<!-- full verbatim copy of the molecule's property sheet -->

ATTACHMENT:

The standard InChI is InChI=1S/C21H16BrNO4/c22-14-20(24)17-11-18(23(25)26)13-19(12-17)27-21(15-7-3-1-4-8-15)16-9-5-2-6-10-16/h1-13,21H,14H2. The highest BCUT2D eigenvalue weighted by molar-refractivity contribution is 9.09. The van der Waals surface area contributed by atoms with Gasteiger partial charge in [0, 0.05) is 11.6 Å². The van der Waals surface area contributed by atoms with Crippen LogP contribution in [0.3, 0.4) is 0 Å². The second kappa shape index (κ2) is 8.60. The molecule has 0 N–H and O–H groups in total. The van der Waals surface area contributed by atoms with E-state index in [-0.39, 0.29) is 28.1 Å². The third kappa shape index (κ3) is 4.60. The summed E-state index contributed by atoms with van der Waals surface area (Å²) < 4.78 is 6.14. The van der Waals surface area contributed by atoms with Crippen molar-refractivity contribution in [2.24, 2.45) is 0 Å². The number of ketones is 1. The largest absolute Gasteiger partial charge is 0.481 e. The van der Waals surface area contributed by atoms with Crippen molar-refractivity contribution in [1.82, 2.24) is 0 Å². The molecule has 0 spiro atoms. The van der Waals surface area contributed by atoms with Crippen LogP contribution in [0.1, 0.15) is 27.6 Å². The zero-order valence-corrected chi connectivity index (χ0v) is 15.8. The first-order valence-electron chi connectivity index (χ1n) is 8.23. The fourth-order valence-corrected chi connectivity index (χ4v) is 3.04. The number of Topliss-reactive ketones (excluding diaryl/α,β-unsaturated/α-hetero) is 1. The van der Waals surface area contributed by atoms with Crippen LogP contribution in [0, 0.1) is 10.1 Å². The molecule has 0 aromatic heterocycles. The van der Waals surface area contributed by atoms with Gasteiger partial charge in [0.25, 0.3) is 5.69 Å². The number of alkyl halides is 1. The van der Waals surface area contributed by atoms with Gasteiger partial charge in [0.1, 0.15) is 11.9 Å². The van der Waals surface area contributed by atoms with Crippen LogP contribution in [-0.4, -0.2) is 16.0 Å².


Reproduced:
The standard InChI is InChI=1S/C21H16BrNO4/c22-14-20(24)17-11-18(23(25)26)13-19(12-17)27-21(15-7-3-1-4-8-15)16-9-5-2-6-10-16/h1-13,21H,14H2. The highest BCUT2D eigenvalue weighted by molar-refractivity contribution is 9.09. The van der Waals surface area contributed by atoms with Gasteiger partial charge in [0, 0.05) is 11.6 Å². The van der Waals surface area contributed by atoms with Crippen LogP contribution in [0.3, 0.4) is 0 Å². The second kappa shape index (κ2) is 8.60. The molecule has 0 N–H and O–H groups in total. The van der Waals surface area contributed by atoms with E-state index in [-0.39, 0.29) is 28.1 Å². The third kappa shape index (κ3) is 4.60. The summed E-state index contributed by atoms with van der Waals surface area (Å²) < 4.78 is 6.14. The van der Waals surface area contributed by atoms with Crippen molar-refractivity contribution in [2.24, 2.45) is 0 Å². The number of ketones is 1. The largest absolute Gasteiger partial charge is 0.481 e. The van der Waals surface area contributed by atoms with Crippen molar-refractivity contribution in [1.82, 2.24) is 0 Å². The molecule has 0 spiro atoms. The van der Waals surface area contributed by atoms with Crippen LogP contribution in [0.1, 0.15) is 27.6 Å². The zero-order valence-corrected chi connectivity index (χ0v) is 15.8. The first-order valence-electron chi connectivity index (χ1n) is 8.23. The fourth-order valence-corrected chi connectivity index (χ4v) is 3.04. The number of Topliss-reactive ketones (excluding diaryl/α,β-unsaturated/α-hetero) is 1. The van der Waals surface area contributed by atoms with Crippen LogP contribution in [0, 0.1) is 10.1 Å². The molecule has 0 aromatic heterocycles. The van der Waals surface area contributed by atoms with Gasteiger partial charge in [0.25, 0.3) is 5.69 Å². The number of alkyl halides is 1. The van der Waals surface area contributed by atoms with Gasteiger partial charge in [0.1, 0.15) is 11.9 Å². The van der Waals surface area contributed by atoms with Crippen LogP contribution in [-0.4, -0.2) is 16.0 Å².